There may be cases in which the court would enter a matter before the election process has been completed. E.g., Robert v. Mori, 6 FSM Intrm. 394 (App. 1994) (appeal heard from final administrative decision of National Election Commissioner denying plaintiff place on the ballot for upcoming special election). This is not such a case. Here, assuming either plaintiff fails to get elected, any irregularities in the election results can be addressed by filing a complaint with the State Election Commission to seek a recount or to aside the election. Aten v. National Election Comm’r (II), 6 FSM Intrm. 74, 82 (App. 1993). Therefore, Plaintiffs have not demonstrated that they are in danger of immediate, irreparable harm.

     A court must weigh three factors other than irreparable harm when considering injunctive relief. Those are: the relative harm to the plaintiff and to the defendant, the public interest, and the likelihood of success by the plaintiff in the underlying case. Where none of those factors weigh so strongly in the plaintiff’s favor to overcome the lack of irreparable harm injunctive relief will not be granted. Wiliander v. Siales, 7 FSM Intrm. 77, 80 (Chk. 1995).

      The Court finds that neither Plaintiff has made a sufficient showing of irreparable harm to warrant injunctive relief. Therefore, analysis of the remaining factors is unnecessary.

2. Plaintiffs must Comply with Rule 65(b) Certification Requirement.

      Plaintiffs’ motions were filed ex parte. Rule 65(b) sets forth the requirements for filing an ex parte request for a temporary restraining order. According to Rule 65(b), the Court cannot grant an ex

[15 FSM Intrm 255]

parte temporary restraining order without a showing that notice should not be required or of any attempts to give notice to the opponent. Island Cable TV-Chuuk v. Aizawa, 8 FSM Intrm. 104, 107 (Chk. 1997); Chk. Civ. R. 65(b) ("a temporary restraining order may be granted without written or oral notice to the adverse party or his attorney only if the applicant’s attorney certifies to the court in writing the efforts, if any, which have been made to give the notice and the reasons supporting his claim that notice should not be required").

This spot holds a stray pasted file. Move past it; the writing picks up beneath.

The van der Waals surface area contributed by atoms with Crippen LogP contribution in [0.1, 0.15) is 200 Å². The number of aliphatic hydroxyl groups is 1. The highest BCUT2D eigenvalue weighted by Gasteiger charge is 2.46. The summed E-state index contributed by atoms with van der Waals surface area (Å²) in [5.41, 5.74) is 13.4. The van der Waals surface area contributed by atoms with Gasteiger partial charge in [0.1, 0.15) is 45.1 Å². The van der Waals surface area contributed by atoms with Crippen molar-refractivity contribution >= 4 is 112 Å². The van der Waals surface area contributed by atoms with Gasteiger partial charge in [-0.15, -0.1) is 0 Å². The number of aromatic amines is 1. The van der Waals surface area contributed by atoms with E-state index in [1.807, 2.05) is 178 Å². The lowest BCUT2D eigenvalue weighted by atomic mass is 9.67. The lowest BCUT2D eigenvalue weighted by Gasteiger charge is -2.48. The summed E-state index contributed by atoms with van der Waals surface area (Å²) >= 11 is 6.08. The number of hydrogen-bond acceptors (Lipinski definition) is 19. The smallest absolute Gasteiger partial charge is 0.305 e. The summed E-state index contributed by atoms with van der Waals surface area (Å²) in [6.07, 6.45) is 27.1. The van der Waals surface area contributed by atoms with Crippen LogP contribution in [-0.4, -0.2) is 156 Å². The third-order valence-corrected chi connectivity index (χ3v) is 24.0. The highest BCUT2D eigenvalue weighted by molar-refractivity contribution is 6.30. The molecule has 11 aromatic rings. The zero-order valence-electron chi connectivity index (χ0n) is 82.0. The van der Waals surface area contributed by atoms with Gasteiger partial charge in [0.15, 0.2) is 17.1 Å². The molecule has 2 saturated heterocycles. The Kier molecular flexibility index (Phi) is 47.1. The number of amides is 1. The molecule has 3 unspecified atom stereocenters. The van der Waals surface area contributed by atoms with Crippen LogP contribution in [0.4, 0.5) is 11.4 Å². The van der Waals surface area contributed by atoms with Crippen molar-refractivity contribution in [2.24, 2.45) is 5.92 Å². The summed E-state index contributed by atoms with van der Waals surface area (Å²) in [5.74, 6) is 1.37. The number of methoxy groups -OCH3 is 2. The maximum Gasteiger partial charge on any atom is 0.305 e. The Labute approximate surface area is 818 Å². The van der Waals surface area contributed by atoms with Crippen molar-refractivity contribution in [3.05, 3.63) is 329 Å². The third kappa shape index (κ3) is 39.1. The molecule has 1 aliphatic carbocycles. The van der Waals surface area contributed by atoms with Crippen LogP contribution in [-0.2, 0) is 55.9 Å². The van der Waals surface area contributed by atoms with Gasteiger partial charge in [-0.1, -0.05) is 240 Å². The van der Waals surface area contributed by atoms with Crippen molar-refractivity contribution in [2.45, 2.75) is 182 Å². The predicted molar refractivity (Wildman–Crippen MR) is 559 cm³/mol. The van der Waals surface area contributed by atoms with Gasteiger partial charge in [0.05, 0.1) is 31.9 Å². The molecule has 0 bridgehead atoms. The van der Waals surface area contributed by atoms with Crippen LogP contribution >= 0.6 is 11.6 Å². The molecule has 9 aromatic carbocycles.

Neither Plaintiff filed the certification required by Rule 65(b). Plaintiffs’ motions for temporary restraining orders are therefore denied for the additional reason that the certification requirement set forth in Rule 65(b) were not met in this case.

3. Plaintiffs must comply with Rule 65(c) Security Requirement.

      Neither Plaintiff posted security for the issuance of a temporary restraining order. Chuuk State Supreme Court Rule of Civil Procedure 65(c) requires security for the issuance of a temporary restraining order. Chk. Civ. R. 65(c); Island Cable TV-Chuuk, 8 FSM Intrm. at 105.

      Plaintiffs’ motions are therefore denied for the additional reason that they have not complied with Rule 65(c)’s requirement that the applicant give security before the issuance of a restraining order or preliminary injunction.

4.  The Real Parties in Interest Should be Named Parties in this Action.

     In an election dispute, the person whose right to the office is contested is the real party in interest. In re Nomun Weito Interim Election, 11 FSM Intrm. 461, 469-70 (Chk. S. Ct. App. 2003). In this case, the Plaintiffs are contesting the right of candidates Jayvene Johnny and Redlino Miochy to participate in the Oneisom Municipal Election. Neither Plaintiff names Jayvene Johnny as a party in their complaint and only Soichy’s complaint attempts to designate Redlino Miochy as a party.

     Without naming the candidates as parties to this action, and giving them the benefit of Due Process of law in this matter, the Court is unwilling and unable to adjudicate their rights in this proceeding. The Court therefore denies the motions for the additional reason that the real parties in interest are not parties to this action.